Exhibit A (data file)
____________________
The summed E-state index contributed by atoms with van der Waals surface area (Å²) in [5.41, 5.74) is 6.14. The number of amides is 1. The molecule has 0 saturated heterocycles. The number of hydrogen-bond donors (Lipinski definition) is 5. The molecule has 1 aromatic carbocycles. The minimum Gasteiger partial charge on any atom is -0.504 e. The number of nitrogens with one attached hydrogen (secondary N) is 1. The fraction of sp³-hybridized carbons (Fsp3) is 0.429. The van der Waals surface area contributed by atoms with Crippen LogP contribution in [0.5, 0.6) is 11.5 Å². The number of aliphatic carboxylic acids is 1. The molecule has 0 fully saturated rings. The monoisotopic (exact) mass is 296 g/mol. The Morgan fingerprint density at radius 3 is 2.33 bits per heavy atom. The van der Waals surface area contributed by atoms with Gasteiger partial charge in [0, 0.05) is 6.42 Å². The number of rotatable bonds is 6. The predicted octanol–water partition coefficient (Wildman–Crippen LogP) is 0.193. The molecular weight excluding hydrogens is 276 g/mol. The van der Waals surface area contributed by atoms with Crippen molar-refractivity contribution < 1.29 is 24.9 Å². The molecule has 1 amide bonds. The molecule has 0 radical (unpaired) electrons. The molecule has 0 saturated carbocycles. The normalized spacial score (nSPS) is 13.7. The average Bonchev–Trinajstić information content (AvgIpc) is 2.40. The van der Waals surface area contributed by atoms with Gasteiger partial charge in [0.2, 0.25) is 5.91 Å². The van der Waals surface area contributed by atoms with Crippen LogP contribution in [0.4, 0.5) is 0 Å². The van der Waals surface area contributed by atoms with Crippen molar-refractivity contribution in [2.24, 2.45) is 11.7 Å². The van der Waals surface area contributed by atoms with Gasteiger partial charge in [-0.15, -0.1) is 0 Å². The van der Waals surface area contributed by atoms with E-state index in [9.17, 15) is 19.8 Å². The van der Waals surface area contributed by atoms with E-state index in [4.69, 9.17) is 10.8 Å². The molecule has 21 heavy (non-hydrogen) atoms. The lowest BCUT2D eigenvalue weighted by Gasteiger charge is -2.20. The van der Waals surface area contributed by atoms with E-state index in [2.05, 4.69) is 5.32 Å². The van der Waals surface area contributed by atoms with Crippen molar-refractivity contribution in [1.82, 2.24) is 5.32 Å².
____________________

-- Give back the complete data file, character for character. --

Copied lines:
The summed E-state index contributed by atoms with van der Waals surface area (Å²) in [5.41, 5.74) is 6.14. The number of amides is 1. The molecule has 0 saturated heterocycles. The number of hydrogen-bond donors (Lipinski definition) is 5. The molecule has 1 aromatic carbocycles. The minimum Gasteiger partial charge on any atom is -0.504 e. The number of nitrogens with one attached hydrogen (secondary N) is 1. The fraction of sp³-hybridized carbons (Fsp3) is 0.429. The van der Waals surface area contributed by atoms with Crippen LogP contribution in [0.5, 0.6) is 11.5 Å². The number of aliphatic carboxylic acids is 1. The molecule has 0 fully saturated rings. The monoisotopic (exact) mass is 296 g/mol. The Morgan fingerprint density at radius 3 is 2.33 bits per heavy atom. The van der Waals surface area contributed by atoms with Gasteiger partial charge in [0, 0.05) is 6.42 Å². The number of rotatable bonds is 6. The predicted octanol–water partition coefficient (Wildman–Crippen LogP) is 0.193. The molecular weight excluding hydrogens is 276 g/mol. The van der Waals surface area contributed by atoms with Crippen molar-refractivity contribution < 1.29 is 24.9 Å². The molecule has 1 amide bonds. The molecule has 0 radical (unpaired) electrons. The molecule has 0 saturated carbocycles. The normalized spacial score (nSPS) is 13.7. The average Bonchev–Trinajstić information content (AvgIpc) is 2.40. The van der Waals surface area contributed by atoms with Gasteiger partial charge in [0.2, 0.25) is 5.91 Å². The van der Waals surface area contributed by atoms with Crippen LogP contribution in [0.4, 0.5) is 0 Å². The van der Waals surface area contributed by atoms with Crippen molar-refractivity contribution in [2.24, 2.45) is 11.7 Å². The van der Waals surface area contributed by atoms with Gasteiger partial charge in [-0.15, -0.1) is 0 Å². The van der Waals surface area contributed by atoms with E-state index in [9.17, 15) is 19.8 Å². The van der Waals surface area contributed by atoms with E-state index in [4.69, 9.17) is 10.8 Å². The molecule has 21 heavy (non-hydrogen) atoms. The lowest BCUT2D eigenvalue weighted by Gasteiger charge is -2.20. The van der Waals surface area contributed by atoms with E-state index in [2.05, 4.69) is 5.32 Å². The van der Waals surface area contributed by atoms with Crippen molar-refractivity contribution in [1.82, 2.24) is 5.32 Å².